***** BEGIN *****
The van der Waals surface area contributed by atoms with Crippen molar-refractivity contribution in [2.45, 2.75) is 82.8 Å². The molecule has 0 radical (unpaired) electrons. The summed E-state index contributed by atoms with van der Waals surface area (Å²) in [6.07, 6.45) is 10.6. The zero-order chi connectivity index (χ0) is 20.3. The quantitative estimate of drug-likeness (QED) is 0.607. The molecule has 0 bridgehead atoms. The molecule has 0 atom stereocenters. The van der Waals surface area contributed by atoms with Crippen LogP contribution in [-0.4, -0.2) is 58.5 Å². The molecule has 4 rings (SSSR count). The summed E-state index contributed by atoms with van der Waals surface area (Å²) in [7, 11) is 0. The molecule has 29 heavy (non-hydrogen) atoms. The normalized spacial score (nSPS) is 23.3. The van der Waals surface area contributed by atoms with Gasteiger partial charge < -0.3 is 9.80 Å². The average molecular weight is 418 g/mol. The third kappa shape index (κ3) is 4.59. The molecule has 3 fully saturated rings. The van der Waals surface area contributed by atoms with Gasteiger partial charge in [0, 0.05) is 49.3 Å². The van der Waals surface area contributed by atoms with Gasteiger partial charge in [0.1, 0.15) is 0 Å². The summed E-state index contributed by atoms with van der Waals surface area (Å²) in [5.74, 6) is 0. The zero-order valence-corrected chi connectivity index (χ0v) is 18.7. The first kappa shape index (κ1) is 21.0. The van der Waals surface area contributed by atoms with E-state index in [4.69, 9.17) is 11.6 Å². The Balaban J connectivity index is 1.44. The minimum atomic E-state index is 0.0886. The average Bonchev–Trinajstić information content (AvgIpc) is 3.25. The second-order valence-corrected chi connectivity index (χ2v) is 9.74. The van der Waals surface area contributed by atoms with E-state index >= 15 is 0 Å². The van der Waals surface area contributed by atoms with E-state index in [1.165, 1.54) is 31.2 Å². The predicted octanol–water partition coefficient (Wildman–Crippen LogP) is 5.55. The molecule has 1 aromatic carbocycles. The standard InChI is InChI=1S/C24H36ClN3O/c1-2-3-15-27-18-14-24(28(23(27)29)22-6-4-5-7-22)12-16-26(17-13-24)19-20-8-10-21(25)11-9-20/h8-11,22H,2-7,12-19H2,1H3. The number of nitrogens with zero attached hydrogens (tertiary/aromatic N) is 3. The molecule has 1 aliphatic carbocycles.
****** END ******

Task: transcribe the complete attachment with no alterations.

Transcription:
The van der Waals surface area contributed by atoms with Crippen molar-refractivity contribution in [2.45, 2.75) is 82.8 Å². The molecule has 0 radical (unpaired) electrons. The summed E-state index contributed by atoms with van der Waals surface area (Å²) in [6.07, 6.45) is 10.6. The zero-order chi connectivity index (χ0) is 20.3. The quantitative estimate of drug-likeness (QED) is 0.607. The molecule has 0 bridgehead atoms. The molecule has 0 atom stereocenters. The van der Waals surface area contributed by atoms with Crippen LogP contribution in [-0.4, -0.2) is 58.5 Å². The molecule has 4 rings (SSSR count). The summed E-state index contributed by atoms with van der Waals surface area (Å²) in [7, 11) is 0. The molecule has 29 heavy (non-hydrogen) atoms. The normalized spacial score (nSPS) is 23.3. The van der Waals surface area contributed by atoms with Gasteiger partial charge < -0.3 is 9.80 Å². The average molecular weight is 418 g/mol. The third kappa shape index (κ3) is 4.59. The molecule has 3 fully saturated rings. The van der Waals surface area contributed by atoms with Gasteiger partial charge in [0, 0.05) is 49.3 Å². The van der Waals surface area contributed by atoms with Gasteiger partial charge in [0.1, 0.15) is 0 Å². The summed E-state index contributed by atoms with van der Waals surface area (Å²) in [5.74, 6) is 0. The zero-order valence-corrected chi connectivity index (χ0v) is 18.7. The first kappa shape index (κ1) is 21.0. The van der Waals surface area contributed by atoms with E-state index in [4.69, 9.17) is 11.6 Å². The Balaban J connectivity index is 1.44. The minimum atomic E-state index is 0.0886. The average Bonchev–Trinajstić information content (AvgIpc) is 3.25. The second-order valence-corrected chi connectivity index (χ2v) is 9.74. The van der Waals surface area contributed by atoms with E-state index >= 15 is 0 Å². The van der Waals surface area contributed by atoms with E-state index in [1.165, 1.54) is 31.2 Å². The predicted octanol–water partition coefficient (Wildman–Crippen LogP) is 5.55. The molecule has 1 aromatic carbocycles. The standard InChI is InChI=1S/C24H36ClN3O/c1-2-3-15-27-18-14-24(28(23(27)29)22-6-4-5-7-22)12-16-26(17-13-24)19-20-8-10-21(25)11-9-20/h8-11,22H,2-7,12-19H2,1H3. The number of nitrogens with zero attached hydrogens (tertiary/aromatic N) is 3. The molecule has 1 aliphatic carbocycles.